Fig. 4 Anisotropic electrical and MC properties of the HRR CTCCs.

(A) Current density–electric field curves, oriented parallel and perpendicular to the long axis (b axis) of the CTCC, respectively. The inset shows the photograph of CTCC between two silver electrodes for the parallel measurements. (B) Temperature-dependent permittivity for the selected frequencies of CTCCs. (C) Dark MC under different electric fields. The left and right insets are the parallel and perpendicular direction measurement schemes, respectively. (D) Dark/light-controlled MC under different magnetic fields in the perpendicular direction. The applied electric field is 13 kV/cm. The light intensity is 70 mW/cm2.

The CT and ordering of hierarchical CTCC superstructures could enable different ferroic order parameters at different scales in which the multifunctionalities emerge. In the CTCC superstructures, electron transfer in a crystalline segregated stack can create a dipole moment where the switching of polarization under an applied electric field occurs (Fig. 5A). The insets of Fig. 5A provide the positive-up negative-down (PUND) measurements along the parallel and perpendicular directions of the cocrystals, which exhibit remanent polarization after removing the electric field, confirming the ferroelectric properties of CTCC superstructures. The charge ordering along the stacking axis (b axis, or in-plane direction) allows a larger polarization than that of the packing along the perpendicular orientation. We have analyzed the ferroelectricity properties of CTCC superstructures using piezoresponse force microscopy (PFM). Figure 5B presents the local hysteresis loops of the piezoelectric response versus tip bias. To ramp the loops, we applied a dc bias voltage through a conductive tip to the CTCC surface from −2 to 2 V at a frequency of 0.3 Hz. The local hysteresis loops for ferroelectric polarization switching confirm the ferroelectric properties of the CTCC superstructures (Fig. 5B and fig. S17). Because the lifetime of singlet excitons is much shorter than that of triplet excitons (microseconds or longer) (31), photoexcitation-induced CT states in the CTCC superstructures lead to an increase in triplet excitons (dipoles) or polarization (Fig. 5C).

Fig. 5 Ferroelectric properties of the HRR CTCCs.

(A) Electric field–dependent saturation polarization value in the parallel and perpendicular directions. The insets are the PUND polarization measurement of the CTCCs in the parallel (left) and perpendicular (right) directions, respectively. The electric fields of PUND measurement in the parallel and perpendicular directions are 9 and 520 V/cm, respectively. (B) Hysteresis loops of the piezoelectric response versus tip bias. (C) Light intensity–induced saturation polarization change in the parallel and perpendicular directions.

Anisotropic magnetization of CTCC superstructures was characterized through the angle-dependent magnetic hysteresis (M-H) loops (Fig. 6, A and B, and fig. S19), where the saturation magnetization (Ms) displays angle-dependent behavior between the in-plane (easy-axis) and out-of-plane (hard-axis) directions (ΔMs). Elemental analysis confirms that the magnetic impurities present are well below the detection limits of atomic absorption spectroscopy, which rules out the possibility of impurity-induced magnetization. Large-scale free-standing crystals enable mass collection for the powder-based magnetization measurement, which is not feasible in small-scale assembly (2, 22), as shown in fig. S20. The charge-lattice and electron-phonon coupling in the crystalline polythiophene chain renders the CTCC superstructures magnetic. A narrow spin cone that resulted from the strong charge-lattice coupling promotes the spin alignment along the easy axis because of the charge ordering along the stacking axis (Fig. 6C) (41). This spin orientation–dependent behavior leads to magnetization anisotropy between the easy-axis (in-plane) and hard-axis (out-of-plane) directions. To further confirm this orientation-dependent anisotropic behavior, we further investigate the magnetic and spin susceptibility angular dependence (Fig. 6B). By tuning the angle of the magnetic field (when magnetic field is parallel to the easy axis, the angle θ is set at 0°, 180°, or 360° as shown in Fig. 6B), the calculated and experimental susceptibility both exhibit an angle-dependent behavior between the easy-axis and hard-axis directions, confirming the angular-dependent spin cone orientation effect. Moreover, the ordered π-π stacking is beneficial for the charge-lattice coupling with the generation of charge ordering, resulting in the emergence of simultaneous polarization and magnetism, leading to potential ME coupling. Indeed, the angle-dependent polarization follows the magnetic orientation trend, indicating that the charge ordering at the interfaces allows the coupling between magnetic and electric orders in CTCC superstructures.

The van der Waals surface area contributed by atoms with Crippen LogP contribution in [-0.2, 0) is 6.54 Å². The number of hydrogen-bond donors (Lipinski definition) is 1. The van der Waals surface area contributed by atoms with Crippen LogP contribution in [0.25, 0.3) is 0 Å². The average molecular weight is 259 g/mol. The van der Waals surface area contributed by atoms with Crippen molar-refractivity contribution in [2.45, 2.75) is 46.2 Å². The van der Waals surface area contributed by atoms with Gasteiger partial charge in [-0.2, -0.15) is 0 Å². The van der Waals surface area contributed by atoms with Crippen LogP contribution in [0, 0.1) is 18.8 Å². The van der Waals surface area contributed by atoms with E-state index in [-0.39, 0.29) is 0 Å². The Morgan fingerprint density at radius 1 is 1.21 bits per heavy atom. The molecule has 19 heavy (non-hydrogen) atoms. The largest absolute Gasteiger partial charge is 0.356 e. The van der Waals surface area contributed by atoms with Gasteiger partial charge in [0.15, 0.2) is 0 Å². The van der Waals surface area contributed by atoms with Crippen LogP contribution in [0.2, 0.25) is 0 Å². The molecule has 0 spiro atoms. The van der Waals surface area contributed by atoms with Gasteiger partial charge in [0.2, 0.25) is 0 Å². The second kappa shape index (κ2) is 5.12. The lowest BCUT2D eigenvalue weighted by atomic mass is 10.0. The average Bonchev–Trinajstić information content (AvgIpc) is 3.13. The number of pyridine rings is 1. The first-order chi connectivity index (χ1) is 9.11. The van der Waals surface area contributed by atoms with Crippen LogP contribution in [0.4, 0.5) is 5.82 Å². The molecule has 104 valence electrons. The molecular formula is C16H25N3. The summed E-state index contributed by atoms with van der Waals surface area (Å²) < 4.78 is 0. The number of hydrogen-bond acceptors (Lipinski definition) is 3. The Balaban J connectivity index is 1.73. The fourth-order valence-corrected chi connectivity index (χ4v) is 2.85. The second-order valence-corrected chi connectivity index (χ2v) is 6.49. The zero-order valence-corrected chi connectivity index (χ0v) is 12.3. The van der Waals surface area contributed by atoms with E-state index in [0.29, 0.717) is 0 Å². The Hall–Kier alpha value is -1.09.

Fig. 6 Magnetic properties of the HRR CTCCs.

(A) M-H loops of the CTCCs in the in-plane and out-of-plane directions. ΔMs shows the difference in the saturation magnetization in the two directions. (B) Angle-dependent saturation magnetization (top), experimental (middle left) and calculated spin susceptibility (middle right), and saturation polarization (bottom). The electric field is loaded parallel to the CTCC long axis. The external magnetic field for the polarization measurement is 200 Oe. (C) Spin cone distribution along the long axis (b axis) of the CTCC and the polarization induced by charge ordering and CT at the interface. The direction and width of the spin cone depend on the spin direction and the charge-lattice coupling extent. The positive and negative charges in polythiophene and C60 are used for the illustration of CT and dipoles, which do not represent the real charge distribution in the cocrystals.